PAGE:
Objective: To examine effectiveness of immunization recall in an urban pediatric teaching clinic and to identify barriers to recall effectiveness.
Design: Randomized, controlled trial. Children aged 5 to 17 months who were not up to date (UTD) with recommended immunizations were identified and assigned to intervention (n = 294) or control groups (n = 309). The intervention consisted of a mailed postcard and up to 4 telephone calls. Two months after intervention, UTD status, visit, and probable missed opportunity rates were assessed.
Results: Of the intervention group, 30% could not be reached. In 12-month-old children in the intervention group compared with those in the control group, there was a trend toward higher UTD rates (51% vs 39%, P =.07) and a higher proportion of UTD children receiving immunizations as opposed to getting more complete documentation (25% vs 10%, P =.005). Similar differences between intervention and control children were not seen in the 7-month and 19-month age categories. More children in the intervention group had a health maintenance visit (17% vs 11%, P =.03). Of children in the intervention group who were seen when not UTD, 17 of 24 (71%) of those seen for an illness visit and 5 of 24 (21%) of those seen for health maintenance probably had missed opportunities to be immunized.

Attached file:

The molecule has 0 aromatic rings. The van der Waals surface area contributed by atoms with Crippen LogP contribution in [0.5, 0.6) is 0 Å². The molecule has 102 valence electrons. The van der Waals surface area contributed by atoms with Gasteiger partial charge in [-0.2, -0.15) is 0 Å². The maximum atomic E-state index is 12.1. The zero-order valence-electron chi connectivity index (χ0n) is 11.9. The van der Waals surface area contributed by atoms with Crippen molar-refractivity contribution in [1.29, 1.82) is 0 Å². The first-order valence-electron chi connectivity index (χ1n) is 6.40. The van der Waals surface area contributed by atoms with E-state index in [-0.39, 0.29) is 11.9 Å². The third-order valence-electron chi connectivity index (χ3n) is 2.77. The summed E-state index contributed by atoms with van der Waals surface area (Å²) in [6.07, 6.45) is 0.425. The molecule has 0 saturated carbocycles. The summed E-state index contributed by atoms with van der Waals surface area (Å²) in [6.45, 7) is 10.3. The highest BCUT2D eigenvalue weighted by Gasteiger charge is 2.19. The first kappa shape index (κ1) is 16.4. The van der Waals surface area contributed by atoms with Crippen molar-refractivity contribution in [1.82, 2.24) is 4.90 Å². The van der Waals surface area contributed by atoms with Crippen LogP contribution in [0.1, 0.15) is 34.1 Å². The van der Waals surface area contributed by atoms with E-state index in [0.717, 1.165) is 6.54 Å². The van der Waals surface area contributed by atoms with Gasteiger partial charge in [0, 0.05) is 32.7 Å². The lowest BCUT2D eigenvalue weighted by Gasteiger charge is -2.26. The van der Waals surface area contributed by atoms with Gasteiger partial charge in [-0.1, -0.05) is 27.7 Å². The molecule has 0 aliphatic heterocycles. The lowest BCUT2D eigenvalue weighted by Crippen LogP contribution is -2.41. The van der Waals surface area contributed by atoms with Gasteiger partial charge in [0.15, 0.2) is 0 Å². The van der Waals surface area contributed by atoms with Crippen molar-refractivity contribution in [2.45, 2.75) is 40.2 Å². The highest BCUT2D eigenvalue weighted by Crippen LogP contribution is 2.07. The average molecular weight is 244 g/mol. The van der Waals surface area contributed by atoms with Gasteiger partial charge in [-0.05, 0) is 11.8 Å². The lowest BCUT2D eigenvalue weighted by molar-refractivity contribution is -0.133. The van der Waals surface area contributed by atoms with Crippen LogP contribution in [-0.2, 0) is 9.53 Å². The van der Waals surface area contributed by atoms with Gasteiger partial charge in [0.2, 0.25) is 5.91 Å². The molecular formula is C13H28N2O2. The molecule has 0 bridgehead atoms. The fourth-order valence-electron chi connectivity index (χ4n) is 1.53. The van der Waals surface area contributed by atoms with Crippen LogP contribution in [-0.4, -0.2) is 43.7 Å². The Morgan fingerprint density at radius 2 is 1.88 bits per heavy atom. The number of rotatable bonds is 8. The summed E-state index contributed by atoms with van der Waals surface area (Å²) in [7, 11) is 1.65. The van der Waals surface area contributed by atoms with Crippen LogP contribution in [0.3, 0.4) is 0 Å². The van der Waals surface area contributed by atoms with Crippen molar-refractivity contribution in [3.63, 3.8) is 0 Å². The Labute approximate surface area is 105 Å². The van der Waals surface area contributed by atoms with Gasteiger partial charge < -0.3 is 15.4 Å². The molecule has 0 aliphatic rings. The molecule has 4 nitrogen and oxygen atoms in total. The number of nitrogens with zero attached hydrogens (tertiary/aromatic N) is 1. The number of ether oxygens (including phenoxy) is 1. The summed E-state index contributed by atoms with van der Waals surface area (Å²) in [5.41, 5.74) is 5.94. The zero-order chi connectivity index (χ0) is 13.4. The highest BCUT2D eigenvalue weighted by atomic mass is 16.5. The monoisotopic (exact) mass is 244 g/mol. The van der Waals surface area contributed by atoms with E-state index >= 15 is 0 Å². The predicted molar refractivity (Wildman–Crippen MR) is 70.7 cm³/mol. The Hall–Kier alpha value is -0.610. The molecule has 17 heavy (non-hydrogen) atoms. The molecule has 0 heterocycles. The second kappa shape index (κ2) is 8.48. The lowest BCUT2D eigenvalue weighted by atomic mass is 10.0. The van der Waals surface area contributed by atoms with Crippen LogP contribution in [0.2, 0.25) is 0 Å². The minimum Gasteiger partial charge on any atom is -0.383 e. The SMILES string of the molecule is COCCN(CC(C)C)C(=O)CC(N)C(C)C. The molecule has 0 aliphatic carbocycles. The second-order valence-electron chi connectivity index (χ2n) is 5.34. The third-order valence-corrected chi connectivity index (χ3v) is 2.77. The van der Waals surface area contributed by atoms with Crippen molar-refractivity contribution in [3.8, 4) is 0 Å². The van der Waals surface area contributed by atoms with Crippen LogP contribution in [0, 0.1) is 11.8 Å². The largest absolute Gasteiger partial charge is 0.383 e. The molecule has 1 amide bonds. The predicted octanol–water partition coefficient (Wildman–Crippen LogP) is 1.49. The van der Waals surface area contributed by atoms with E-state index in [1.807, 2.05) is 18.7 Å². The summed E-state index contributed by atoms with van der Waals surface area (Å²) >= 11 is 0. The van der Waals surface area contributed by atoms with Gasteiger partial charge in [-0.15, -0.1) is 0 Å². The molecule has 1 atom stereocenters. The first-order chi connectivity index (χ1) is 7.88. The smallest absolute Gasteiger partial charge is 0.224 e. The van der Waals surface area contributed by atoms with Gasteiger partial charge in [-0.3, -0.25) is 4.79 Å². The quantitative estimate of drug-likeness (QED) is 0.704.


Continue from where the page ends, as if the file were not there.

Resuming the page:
Conclusions: Recall efforts were partially successful but were undermined by inability to reach the clinic population, poor documentation of immunizations, and missed opportunities.